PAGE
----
Level-Up Coding

Level 7: Arrays and For loops can manage many objects

In the last level you moved two sprites based on input from the user. But what if you want twenty enemy ships on the screen at the same time? In this level, you will learn to use arrays to hold many different objects, and for loops to do something to all of the objects in an array, such as move or display them.


Arrays are Numbered Lists of Objects

In Javascript, a special kind of variable called an array can hold a numbered list of items. The number of an item is called the index, and the item itself is called an element.

Instead of starting with the index 1, the beginning index in an array is 0. Suppose I have the list of words “Programming”, “is”, and “fun” in an array. The word “Programming” has index 0, as shown below, and “is” and “fun” have index 1 and 2:

    Index   Value
    -----   ------------
    0.      "Programming"
    1.      "is"
    2.      "fun"

Creating an empty array

To create an empty array in Javascript, you use square brackets []. The code below creates an empty array called enemies as part of the gameState:

    gameState.enemies = [];

Once it has been created, the array exists in the computer, but does not have any items in it (the length is 0).


Adding an object to an array

When you create a new array it does not have any elements in it. You can add values to the array by using the push method. For example, you might want to add an enemy sprite to the enemies array. This code adds a sprite to the enemies array:

    var enemy = makeSprite("enemyImage", 100, 100, 1.0, 0.0);
    gameState.enemies.push(enemy);

When you push something onto an array, it increases the length of the array by one, and puts the new element on the end. Whenever you need to know how many elements are in an array, you can get it by using the length property:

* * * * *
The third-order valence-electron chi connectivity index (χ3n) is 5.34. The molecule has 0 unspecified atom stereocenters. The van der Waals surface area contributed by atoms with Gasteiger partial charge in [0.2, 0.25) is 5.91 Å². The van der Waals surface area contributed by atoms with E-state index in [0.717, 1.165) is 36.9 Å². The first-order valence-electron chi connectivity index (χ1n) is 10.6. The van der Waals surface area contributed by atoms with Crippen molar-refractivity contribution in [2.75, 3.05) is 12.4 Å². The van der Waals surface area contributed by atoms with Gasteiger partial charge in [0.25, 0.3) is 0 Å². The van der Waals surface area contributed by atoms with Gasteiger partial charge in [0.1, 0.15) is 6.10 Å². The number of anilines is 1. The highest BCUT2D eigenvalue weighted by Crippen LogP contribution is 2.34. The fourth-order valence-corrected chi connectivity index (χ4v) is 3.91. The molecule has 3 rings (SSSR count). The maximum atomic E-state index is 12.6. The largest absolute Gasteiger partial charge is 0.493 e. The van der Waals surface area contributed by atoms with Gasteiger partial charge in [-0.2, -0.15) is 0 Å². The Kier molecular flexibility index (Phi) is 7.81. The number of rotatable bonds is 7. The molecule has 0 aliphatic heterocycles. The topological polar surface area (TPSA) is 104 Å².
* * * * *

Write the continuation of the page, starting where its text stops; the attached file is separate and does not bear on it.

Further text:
// Get the number of objects in the enemies 
    var numEnemies = gameState.enemies.length;

To remove something from the end of the array, use the pop method:

    gameState.enemies.pop();

With for loops, you can add a bunch of enemies in a row

Imagine that you want to add 5 sprites to the enemies array in a row. One way to do this would be to copy the code above and paste it into your program 5 times, but then your program would start to get long! It would be better to make the program run the same code 5 times to create all the enemies. Javascript has a way to do this called a for loop.

Loops work a lot like if statements. In an if statement, there are is a bunch of code that will run once if a condition is true. In a for loop, the program will run a bunch of code over and over as long as the condition stays true.

The code below is a for loop that will add 5 enemies to the enemies array. Copy this code to window.onload after the line you used to create the enemies array.

    // Add 5 enemies to the enemies array
    for (var i=0; i<5; i++)
    {
        var enemy = makeSprite("enemyImage", 100+110*i, 100, 0.0, 0.0);
        gameState.enemies.push(enemy);
    }

Now instead of 10 lines of code, there are just 5. There are a bunch of parts to this code, so let’s go though them one-by-one.

The Loop Body. The main code of the loop is the part in curly braces {}. It is called the loop body. Notice that it is just like the code to add an enemy that you saw earlier. The only difference is that the x position is set using an equation (100+50*i). Each time when the loop body runs, the value of i will be different, so the program puts a new enemy at a different position on the canvas. The image below shows how this looks.

Controlling the Loop. Let’s look at the first line of the loop: for (var i=0; i<5; i++). This line controls how the loop will work. There are a few parts to it:

  1. The word for tells the computer that the code is a for loop. Then the different parts that control the loop are put in parentheses ().

  2. The first control part var i=0; is called the initialization. The initialization for this loop declares a variable called i and sets its value to 0. As the loop progresses, the value of i will change.